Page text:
-1

I have a function which is being passed a byte and I want to add the byte t the end of a character string and to pass to another function (from the MQTT library). This second function is looking for the first item to be a const char[].

void loop() {  
  byte i;
  for( i = 0; i < 48; i++) {
    buttonTest   (i);
  }
}

void buttonTest( byte buttonId ){
  char mTopic[10] = "garage/l";
  strcat(mTopic, buttonId);
  //strcpy(mTopic, buttonId);
  client.publish(mTopic, "1");
  digitalWrite(statusLEDArray[buttonId], HIGH);
}

I tried a few other things as well but can' wrap my head around getting the byte added to the end. For the above example the compiler gives me this error: invalid conversion from 'byte {aka unsigned char}' to 'const char' [-fpermissive]*

The ultimate goal is to add the buttonID to the end of the string found in mTopic, but I also need to use this to retrieve items from arrays, as shown in the last line in the sample.

EDIT Changing to the code below works, but I keep seeing suggestions that one should avoid String myVar = "My text." for memory reasons so I was trying to do so. I know I need to look at pointers more and get a better handle on them. Once I do I can probably remove the use of String, which I believe should be my ultimate goal as I have seen memory issues with sketches in the past which I believe are the result of poor String/memory management.

void loop() {  
  byte i;
  for( i = 0; i < 48; i++) {
    buttonTest   (i);
  }
}

void buttonTest( byte buttonId ){
  String mTopic[10] = "garage/l";
  mTopic = mTopic + buttonId);
  //strcat(mTopic, buttonId);
  client.publish(mTopic.c_str(), "1");
  digitalWrite(statusLEDArray[buttonId], HIGH);
}

closed as off-topic by VE7JRO, sempaiscuba, Juraj, MatsK, MichaelT Mar 8 at 17:35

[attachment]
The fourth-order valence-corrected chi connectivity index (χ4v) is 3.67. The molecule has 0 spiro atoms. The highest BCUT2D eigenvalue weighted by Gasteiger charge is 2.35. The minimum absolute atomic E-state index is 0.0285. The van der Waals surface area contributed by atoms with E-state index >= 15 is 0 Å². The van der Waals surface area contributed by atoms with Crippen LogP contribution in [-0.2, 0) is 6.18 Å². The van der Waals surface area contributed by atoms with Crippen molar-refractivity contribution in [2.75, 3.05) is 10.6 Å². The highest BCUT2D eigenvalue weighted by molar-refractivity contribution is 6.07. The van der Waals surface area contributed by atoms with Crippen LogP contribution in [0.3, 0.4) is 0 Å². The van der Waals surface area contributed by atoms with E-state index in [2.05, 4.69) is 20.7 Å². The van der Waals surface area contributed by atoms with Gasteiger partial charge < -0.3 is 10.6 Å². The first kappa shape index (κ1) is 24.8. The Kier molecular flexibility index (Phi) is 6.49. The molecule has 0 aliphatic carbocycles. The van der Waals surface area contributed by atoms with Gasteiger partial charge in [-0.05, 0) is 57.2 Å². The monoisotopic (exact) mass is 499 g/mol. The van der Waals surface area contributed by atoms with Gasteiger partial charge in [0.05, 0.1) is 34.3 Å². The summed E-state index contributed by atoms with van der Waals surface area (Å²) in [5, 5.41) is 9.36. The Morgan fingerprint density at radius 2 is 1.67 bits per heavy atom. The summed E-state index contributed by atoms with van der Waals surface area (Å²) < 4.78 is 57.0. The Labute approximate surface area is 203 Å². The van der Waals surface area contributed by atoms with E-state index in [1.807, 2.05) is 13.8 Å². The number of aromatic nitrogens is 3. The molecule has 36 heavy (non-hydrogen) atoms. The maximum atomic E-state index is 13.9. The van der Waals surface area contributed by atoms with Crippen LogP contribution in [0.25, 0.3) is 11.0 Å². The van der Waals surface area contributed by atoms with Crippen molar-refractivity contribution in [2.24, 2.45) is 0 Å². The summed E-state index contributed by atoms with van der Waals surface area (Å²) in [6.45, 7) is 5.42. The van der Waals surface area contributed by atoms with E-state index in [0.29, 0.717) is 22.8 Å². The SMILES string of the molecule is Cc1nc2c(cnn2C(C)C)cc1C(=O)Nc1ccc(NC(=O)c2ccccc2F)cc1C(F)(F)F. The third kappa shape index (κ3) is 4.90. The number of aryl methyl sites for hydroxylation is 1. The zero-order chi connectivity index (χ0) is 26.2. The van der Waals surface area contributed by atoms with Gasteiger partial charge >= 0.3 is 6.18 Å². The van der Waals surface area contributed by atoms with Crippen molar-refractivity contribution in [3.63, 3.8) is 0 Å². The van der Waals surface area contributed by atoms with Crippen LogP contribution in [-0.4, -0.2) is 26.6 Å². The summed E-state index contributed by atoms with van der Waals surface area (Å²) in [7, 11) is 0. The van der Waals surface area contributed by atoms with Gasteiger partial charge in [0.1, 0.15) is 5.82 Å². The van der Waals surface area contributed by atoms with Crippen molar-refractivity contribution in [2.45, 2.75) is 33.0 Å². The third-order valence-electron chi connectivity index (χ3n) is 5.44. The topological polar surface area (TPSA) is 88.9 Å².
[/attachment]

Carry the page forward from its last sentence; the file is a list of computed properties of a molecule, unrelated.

This question appears to be off-topic. The users who voted to close gave this specific reason:

  • "This question does not appear to be about Arduino, within the scope defined in the help center." – VE7JRO, sempaiscuba, Juraj, MatsK, MichaelT
If this question can be reworded to fit the rules in the help center, please edit the question.

  • 2
    The function strcat can concatenate a zero-terminated string to another zero-terminated string: cplusplus.com/reference/cstring/strcat – Jot Mar 3 at 10:24
  • Tip: If you are working on char arrays, whose contents change, Simply use loops to concatenate two arrays. Cz these string functions need one of the arguments to be "const char *" . Its called a C string. Eg: char * name = "xxx" ; You can't change the contents of name here. – Mitu Raj Mar 3 at 16:19
1

There is a subtle distinction between an array of characters and a C string.

All C strings are arrays of characters, but not all arrays of characters are C strings.

A C string is an array of characters terminated with a NULL. Therefore C strings cannot contain NULL (zero value) characters.

There are a whole set of C library functions that operate on C strings. strcat() is one such function. It appends one C string to another. It does not append a single char to an array of chars, which is what you are trying to do.

It looks like you have an array of chars, not a C string. (In your for loop, you try to append a 0 {a NULL} onto a C string with strcat(), which will not work.) So you should stop using string functions like strcat() and just index into your array of chars directly.

  • 1
    Nitpicking guy here: the zero character is called ASCII “NUL”, whereas “NULL” usually means a NULL pointer. – Edgar Bonet Mar 3 at 19:55
  • I meant a null byte. Is it an ASCII NUL in a C string, or a NULL value? Seems to be C strings treat the null as an "out of band" non-ASCII value, which would justify my spelling. I guess you could also argue that it is an ASCII NUL. – Duncan C Mar 3 at 19:59
  • The ASCII NUL has the numeric value zero, so yes, that's what terminates a C string. But of course, it could be argued that this terminating byte is not interpreted as ASCII. – Edgar Bonet Mar 3 at 20:02
  • Right, that's my alternate argument. The terminating byte is not ASCII, it's a null, in the same way that a null pointer is not a valid memory address. You could make the case either way. – Duncan C Mar 3 at 20:05
0

With a char array, each of its elements can be assigned a value individually.

void buttonTest( byte buttonId ){
  char mTopic[10] = "garage/l";
  mTopic[8] = (char)buttonId;
  mTopic[9] = '\0';
  client.publish(mTopic, "1");
  digitalWrite(statusLEDArray[buttonId], HIGH);
}

Not the answer you're looking for? Browse other questions tagged or ask your own question.